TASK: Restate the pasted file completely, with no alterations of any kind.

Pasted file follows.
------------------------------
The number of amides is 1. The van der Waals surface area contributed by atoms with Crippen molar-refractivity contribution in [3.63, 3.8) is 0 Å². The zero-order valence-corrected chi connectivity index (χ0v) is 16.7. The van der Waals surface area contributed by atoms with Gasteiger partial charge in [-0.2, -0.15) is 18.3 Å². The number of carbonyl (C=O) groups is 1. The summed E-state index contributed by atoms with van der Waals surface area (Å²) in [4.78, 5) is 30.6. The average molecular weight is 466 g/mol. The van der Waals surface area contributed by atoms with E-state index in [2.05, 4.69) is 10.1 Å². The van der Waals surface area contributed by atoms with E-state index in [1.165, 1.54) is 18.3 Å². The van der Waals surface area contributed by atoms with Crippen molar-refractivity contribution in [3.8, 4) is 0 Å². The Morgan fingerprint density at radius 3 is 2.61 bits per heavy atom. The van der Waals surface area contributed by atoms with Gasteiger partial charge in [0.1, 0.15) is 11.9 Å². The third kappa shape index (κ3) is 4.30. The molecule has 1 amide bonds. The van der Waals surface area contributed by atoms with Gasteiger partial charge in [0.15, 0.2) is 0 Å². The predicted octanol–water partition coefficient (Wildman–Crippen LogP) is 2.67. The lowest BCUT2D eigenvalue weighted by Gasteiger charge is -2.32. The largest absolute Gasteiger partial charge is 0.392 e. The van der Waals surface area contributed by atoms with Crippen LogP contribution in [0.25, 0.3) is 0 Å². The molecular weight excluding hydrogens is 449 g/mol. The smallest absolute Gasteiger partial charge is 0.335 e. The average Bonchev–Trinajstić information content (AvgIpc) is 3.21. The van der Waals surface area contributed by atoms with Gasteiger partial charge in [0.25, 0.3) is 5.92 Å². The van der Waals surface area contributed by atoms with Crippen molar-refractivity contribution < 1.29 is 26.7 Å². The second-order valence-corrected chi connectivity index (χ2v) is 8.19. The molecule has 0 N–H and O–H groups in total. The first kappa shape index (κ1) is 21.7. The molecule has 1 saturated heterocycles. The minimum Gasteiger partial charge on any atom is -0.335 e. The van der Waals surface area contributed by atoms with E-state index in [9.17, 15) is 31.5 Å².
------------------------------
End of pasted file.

The number of amides is 1. The van der Waals surface area contributed by atoms with Crippen molar-refractivity contribution in [3.63, 3.8) is 0 Å². The zero-order valence-corrected chi connectivity index (χ0v) is 16.7. The van der Waals surface area contributed by atoms with Gasteiger partial charge in [-0.2, -0.15) is 18.3 Å². The number of carbonyl (C=O) groups is 1. The summed E-state index contributed by atoms with van der Waals surface area (Å²) in [4.78, 5) is 30.6. The average molecular weight is 466 g/mol. The van der Waals surface area contributed by atoms with E-state index in [2.05, 4.69) is 10.1 Å². The van der Waals surface area contributed by atoms with E-state index in [1.165, 1.54) is 18.3 Å². The van der Waals surface area contributed by atoms with Crippen molar-refractivity contribution in [3.8, 4) is 0 Å². The Morgan fingerprint density at radius 3 is 2.61 bits per heavy atom. The van der Waals surface area contributed by atoms with Gasteiger partial charge in [0.1, 0.15) is 11.9 Å². The third kappa shape index (κ3) is 4.30. The molecule has 1 amide bonds. The van der Waals surface area contributed by atoms with Gasteiger partial charge in [0.15, 0.2) is 0 Å². The predicted octanol–water partition coefficient (Wildman–Crippen LogP) is 2.67. The lowest BCUT2D eigenvalue weighted by Gasteiger charge is -2.32. The largest absolute Gasteiger partial charge is 0.392 e. The van der Waals surface area contributed by atoms with Crippen LogP contribution in [0.25, 0.3) is 0 Å². The molecular weight excluding hydrogens is 449 g/mol. The smallest absolute Gasteiger partial charge is 0.335 e. The average Bonchev–Trinajstić information content (AvgIpc) is 3.21. The van der Waals surface area contributed by atoms with Gasteiger partial charge in [0.25, 0.3) is 5.92 Å². The van der Waals surface area contributed by atoms with Crippen molar-refractivity contribution < 1.29 is 26.7 Å². The second-order valence-corrected chi connectivity index (χ2v) is 8.19. The molecule has 0 N–H and O–H groups in total. The first kappa shape index (κ1) is 21.7. The molecule has 1 saturated heterocycles. The minimum Gasteiger partial charge on any atom is -0.335 e. The van der Waals surface area contributed by atoms with E-state index in [9.17, 15) is 31.5 Å².